If buildings could talk, the Mugamma, downtown Cairo's hulking government office complex, would say, "Come back tomorrow." With a sneer.
Built half a century ago, it was meant to be a one-stop destination for getting births, deaths and everything in between endorsed, with official permits and certificates duly rubber-stamped and signed. But over time, the Mugamma came to signify piles of useless paperwork, surly service and frustration -- and became, in the process, an Egyptian landmark.
Now, under the direction of a new breed of technocrats dreaming of Internet-era efficiency, the building's days are numbered. The Mugamma -- Arabic for "the complex" -- is scheduled for evacuation by June 30 of next year. Its offices are to be dispersed to all parts of Cairo, officials say. No longer will Egyptians wander its corridors in search of hidden windows that open at arbitrary hours and are overseen by gnomish functionaries. No longer will they exit the dark, 13-story labyrinth muttering curses to the absent piece of paper that, like a missing brick at the bottom of a wall, caused the collapse of a long quest for one last official stamp.
"It just became a big nuisance. Instead of a central, competent place to provide all kinds of citizen services, the Mugamma just became a mess," said Sami Saad, the cabinet secretary general for the government of President Hosni Mubarak and his prime minister, Ahmed Nazif. Saad is coordinating the evacuation.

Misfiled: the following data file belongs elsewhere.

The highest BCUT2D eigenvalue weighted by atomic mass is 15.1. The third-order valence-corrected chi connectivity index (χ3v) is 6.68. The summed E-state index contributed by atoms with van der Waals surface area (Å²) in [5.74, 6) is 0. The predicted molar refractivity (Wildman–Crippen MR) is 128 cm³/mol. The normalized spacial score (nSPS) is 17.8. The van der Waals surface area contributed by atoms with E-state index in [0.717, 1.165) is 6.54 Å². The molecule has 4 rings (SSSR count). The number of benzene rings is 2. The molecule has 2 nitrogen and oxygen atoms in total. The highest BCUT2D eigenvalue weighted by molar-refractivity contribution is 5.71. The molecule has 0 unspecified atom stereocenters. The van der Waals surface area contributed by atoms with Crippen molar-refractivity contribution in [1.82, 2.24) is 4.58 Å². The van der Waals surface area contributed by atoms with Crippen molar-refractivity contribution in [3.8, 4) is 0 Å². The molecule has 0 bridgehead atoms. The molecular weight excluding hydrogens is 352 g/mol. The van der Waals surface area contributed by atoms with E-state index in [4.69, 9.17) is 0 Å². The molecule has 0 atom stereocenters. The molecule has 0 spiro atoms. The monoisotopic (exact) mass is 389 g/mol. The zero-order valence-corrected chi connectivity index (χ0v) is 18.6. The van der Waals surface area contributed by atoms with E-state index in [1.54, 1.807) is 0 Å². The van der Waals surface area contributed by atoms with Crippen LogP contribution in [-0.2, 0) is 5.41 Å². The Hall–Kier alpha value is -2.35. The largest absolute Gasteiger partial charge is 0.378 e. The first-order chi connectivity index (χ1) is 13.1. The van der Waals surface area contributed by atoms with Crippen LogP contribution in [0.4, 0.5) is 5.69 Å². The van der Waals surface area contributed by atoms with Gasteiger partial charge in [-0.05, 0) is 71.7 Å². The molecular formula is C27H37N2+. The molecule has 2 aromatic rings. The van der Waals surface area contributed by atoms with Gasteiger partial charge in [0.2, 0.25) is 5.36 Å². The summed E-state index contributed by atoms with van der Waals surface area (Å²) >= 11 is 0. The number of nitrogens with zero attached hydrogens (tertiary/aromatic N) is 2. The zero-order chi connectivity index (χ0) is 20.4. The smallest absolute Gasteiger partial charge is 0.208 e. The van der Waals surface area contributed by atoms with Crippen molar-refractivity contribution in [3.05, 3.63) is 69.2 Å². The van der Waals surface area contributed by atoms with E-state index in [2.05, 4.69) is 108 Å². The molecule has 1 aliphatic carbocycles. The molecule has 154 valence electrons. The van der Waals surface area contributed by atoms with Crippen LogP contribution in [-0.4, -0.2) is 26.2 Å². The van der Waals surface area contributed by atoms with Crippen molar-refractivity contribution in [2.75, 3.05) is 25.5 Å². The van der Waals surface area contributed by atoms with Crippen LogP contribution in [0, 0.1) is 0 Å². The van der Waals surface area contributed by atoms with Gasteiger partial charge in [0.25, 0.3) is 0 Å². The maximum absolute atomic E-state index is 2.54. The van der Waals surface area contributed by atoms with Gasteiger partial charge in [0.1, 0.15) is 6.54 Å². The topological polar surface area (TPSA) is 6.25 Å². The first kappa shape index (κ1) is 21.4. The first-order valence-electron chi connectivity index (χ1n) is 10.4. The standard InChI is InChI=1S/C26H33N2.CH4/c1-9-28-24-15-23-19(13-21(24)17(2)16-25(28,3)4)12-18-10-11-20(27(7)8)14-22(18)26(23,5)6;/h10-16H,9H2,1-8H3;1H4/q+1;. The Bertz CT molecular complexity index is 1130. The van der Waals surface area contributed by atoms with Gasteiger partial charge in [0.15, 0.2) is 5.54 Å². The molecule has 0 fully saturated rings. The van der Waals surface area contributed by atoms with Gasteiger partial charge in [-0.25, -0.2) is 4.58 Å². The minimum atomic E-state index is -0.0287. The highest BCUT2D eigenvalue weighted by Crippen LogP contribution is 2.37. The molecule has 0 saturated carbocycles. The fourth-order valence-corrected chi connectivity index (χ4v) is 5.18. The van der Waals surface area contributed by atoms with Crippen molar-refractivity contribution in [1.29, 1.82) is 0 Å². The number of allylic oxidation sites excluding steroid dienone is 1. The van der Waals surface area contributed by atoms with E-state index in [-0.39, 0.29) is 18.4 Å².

Forsaking the Mugamma -- it produces shock among Egyptians when they learn of it -- is a vivid sign of change in seemingly immobile Egypt. On Sept. 7, the country held its first multi-candidate presidential election, won handily by Mubarak. A paltry 23 percent of the electorate voted. Nonetheless, the election followed three weeks of unfettered campaigning and a year of open criticism of Mubarak, who was once treated with the deference due a pharaoh.
During the year, the Mugamma was a favorite venue for anti-Mubarak demonstrations. When protesters gathered on traffic-choked Tahrir Square in front of the Mugamma, a wall of riot police ringed the building in case the crowd tried to storm it. Ayman Nour, the second-place finisher in the presidential election (he got 7 percent of the vote to Mubarak's 88 percent), held his last campaign rally outside the Mugamma and railed against the inefficiencies within.
The 1993 Egyptian comedy film "Terrorism and Kebab" solidified the Mugamma's status as a political monument. Much of the movie was set on its spiral staircase, jammed with confused hordes looking for unlabeled offices. In the film, a citizen tries to arrange for his son to transfer schools. After much wandering and a confrontation with a bearded, lethargic clerk, he somehow ends up with a rifle. Everyone assumes he has taken the Mugamma hostage. A flustered interior minister eventually asks him to list his demands. The only thing that comes to mind is a supply of barbecued lamb. The accidental rebel eventually walks free in the company of adoring ex-hostages.